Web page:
In Lieu Of Stanley Cup Playoffs, Charleston Work Accident Attorneys Talk Big Hits And Concussions In NHL

In Lieu Of Stanley Cup Playoffs, Charleston Work Accident Attorneys Talk Big Hits And Concussions In NHL

South Carolina brain and head injury lawyers have discussed the negative impact sports can have on an athlete’s body, but have concentrated exclusively on the head injuries that athletes sustain from Big Hits in football. But, recently an article in the New York Times highlighted the issue of brain and head injuries from the perspective of a former National Hockey League (NHL) star, Marty McSorely. Considering that the NHL is in thick of the Stanley Cup Playoffs, the lawyers at Howell Law felt it topical to address the issues discussed by McSorley, primarily the fact that it isn’t the fighting in the league that’s to blame for head injuries, but simply the nature of the game itself.

For informational purposes, here’s a quick bio on Marty, he spent 17-years in the NHL, earning his claim to fame with his physical presence on the ice as “Wayne Gretzky’s Bodyguard” from the mid 80s to early 90s. His style of fearless physical play and his role as an “enforcer” did not come without consequence, he suffered numerous concussions in his career, and now, at 47-years old, he suffers from memory loss and other symptoms often associated with brain injury.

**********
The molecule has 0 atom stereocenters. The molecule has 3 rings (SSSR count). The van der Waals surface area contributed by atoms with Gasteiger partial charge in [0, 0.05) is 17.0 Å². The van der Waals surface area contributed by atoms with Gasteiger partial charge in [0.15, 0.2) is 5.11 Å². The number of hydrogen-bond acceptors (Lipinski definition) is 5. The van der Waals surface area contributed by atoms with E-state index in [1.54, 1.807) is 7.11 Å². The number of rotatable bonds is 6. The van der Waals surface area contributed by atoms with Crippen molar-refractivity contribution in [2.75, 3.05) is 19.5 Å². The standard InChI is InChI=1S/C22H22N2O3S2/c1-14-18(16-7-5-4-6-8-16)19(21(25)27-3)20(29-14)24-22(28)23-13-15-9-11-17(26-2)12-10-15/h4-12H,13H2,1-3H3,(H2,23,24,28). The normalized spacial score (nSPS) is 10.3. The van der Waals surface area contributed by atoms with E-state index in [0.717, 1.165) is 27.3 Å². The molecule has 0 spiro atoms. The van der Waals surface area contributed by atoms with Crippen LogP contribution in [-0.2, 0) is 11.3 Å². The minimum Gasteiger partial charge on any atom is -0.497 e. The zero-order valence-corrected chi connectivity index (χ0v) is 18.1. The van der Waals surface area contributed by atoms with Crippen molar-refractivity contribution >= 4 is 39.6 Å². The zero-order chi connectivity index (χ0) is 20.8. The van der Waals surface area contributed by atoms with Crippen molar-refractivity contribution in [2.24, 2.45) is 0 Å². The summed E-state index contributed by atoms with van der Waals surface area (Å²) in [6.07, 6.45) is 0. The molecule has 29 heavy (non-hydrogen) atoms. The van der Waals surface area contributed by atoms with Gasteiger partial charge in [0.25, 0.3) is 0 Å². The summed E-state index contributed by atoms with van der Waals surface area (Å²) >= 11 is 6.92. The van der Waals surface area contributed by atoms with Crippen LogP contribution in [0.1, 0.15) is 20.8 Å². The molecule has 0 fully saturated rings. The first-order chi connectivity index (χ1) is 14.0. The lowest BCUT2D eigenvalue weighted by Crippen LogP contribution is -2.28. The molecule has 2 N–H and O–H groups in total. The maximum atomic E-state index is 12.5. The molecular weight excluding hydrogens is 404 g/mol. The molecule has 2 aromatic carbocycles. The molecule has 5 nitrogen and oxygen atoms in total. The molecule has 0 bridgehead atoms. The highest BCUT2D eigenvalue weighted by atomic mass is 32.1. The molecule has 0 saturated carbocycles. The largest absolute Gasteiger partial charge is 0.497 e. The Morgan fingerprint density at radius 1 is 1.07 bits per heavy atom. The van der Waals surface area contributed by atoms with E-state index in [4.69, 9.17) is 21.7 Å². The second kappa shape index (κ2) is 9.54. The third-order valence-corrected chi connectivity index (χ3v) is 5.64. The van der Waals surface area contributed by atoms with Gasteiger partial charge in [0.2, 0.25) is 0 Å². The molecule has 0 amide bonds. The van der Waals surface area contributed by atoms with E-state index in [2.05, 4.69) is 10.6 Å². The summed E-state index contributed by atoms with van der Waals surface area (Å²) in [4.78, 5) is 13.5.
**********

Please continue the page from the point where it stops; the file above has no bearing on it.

But, the purpose of The Times article was to set the record straight as to the cause of his cerebral injuries. He states, “I want to make this perfectly clear: Did I have a concussion fighting? Probably one or two, yes, but I had more from playing. You can’t point at fighting and say that’s the cause of concussions in hockey.” This came a day after it was announced that researchers had found signs of chronic traumatic encephalopagy, a degenerative disease caused by repeated brain trauma, in the brain of another longtime NHL enforcer, Bob Probert. Let us not forget that these are on the job injuries, for their livelihood guys like McSorley and Probert put their health on the line each time they step on the ice.

The NHL has averaged around 75 concussions per season in recent years, but this season’s total is on pace to be even higher, 84 as of December. McSorley makes an extremely valid point; it is not just the tough guys in the league who get in fights that suffer concussions and head injuries.

Arguably the greatest player to grace the ice since the Great One (Gretzky), the young Sidney Crosby of the Pittsburgh Penguins has had to miss a number of regular season games and has yet to return for the playoffs because of consecutive head hits in games in early January.

With serious head injuries happening to players like Crosby, who play a finesse and skill oriented style of play; its safe to say that fighting in the sport plays only a small part in the damage to players compared to the actual play on the ice.